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Dog fence conclusion

The bottom line:
There are many reasons for using pet containment systems, including health and reproductive issues, leash laws, housing covenants, and good old neighborly courtesy.

Underground wired or wireless pet fences are intended to be a correction deterrent to your pet, not a punishment. Many of the more popular systems are endorsed by national humane societies and animal organizations such as the Humane Society of the US, the ASPCA, vets, vet publications, animal behaviorists, and major university veterinary schools. They are growing in popularity because of the comparative cost to wooden privacy fences, masonry walls, or chain link fences.

Remember that underground wired or wireless pet fences are meant to keep your pet in; they cannot keep other pets out. If you have a contained female dog that goes into season, it is strongly recommended that you speak with your vet to discuss your options.

Most basic underground or wireless pet fence kits come with one waterproof, lightweight receiver and a collar. If the included collar is not the right size for your pet, you can buy a collar at your local pet store and put the receiver on it. For each pet that you wish to keep within the boundaries, you must purchase an additional receiver and collar kit.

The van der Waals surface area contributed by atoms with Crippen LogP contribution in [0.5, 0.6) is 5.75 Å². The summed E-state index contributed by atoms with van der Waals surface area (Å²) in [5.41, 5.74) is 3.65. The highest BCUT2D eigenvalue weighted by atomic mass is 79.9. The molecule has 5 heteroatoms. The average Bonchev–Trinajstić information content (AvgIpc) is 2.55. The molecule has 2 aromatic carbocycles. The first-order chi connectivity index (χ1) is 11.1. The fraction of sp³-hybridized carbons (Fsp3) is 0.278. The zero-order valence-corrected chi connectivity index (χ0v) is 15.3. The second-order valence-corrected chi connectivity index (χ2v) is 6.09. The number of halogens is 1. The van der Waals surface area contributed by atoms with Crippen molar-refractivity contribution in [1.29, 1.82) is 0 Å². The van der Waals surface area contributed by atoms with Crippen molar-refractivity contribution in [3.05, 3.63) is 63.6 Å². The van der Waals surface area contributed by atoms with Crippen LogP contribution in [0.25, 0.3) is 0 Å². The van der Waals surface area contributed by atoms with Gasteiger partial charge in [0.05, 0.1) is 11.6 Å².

The receiver is powered by a small 6-volt battery. Most kits come with the first battery, but you must replace the battery at least every three months for it to remain effective.

Electronic fencing cannot keep other people’s pets or wild animals out of your yard.

No type of fence protects your pets from thieves who might take a fancy to your particular breed of dog.

Regardless of the type of fencing used for your dog – traditional or electronic fencing – he should never be left unsupervised in the yard while you are away.

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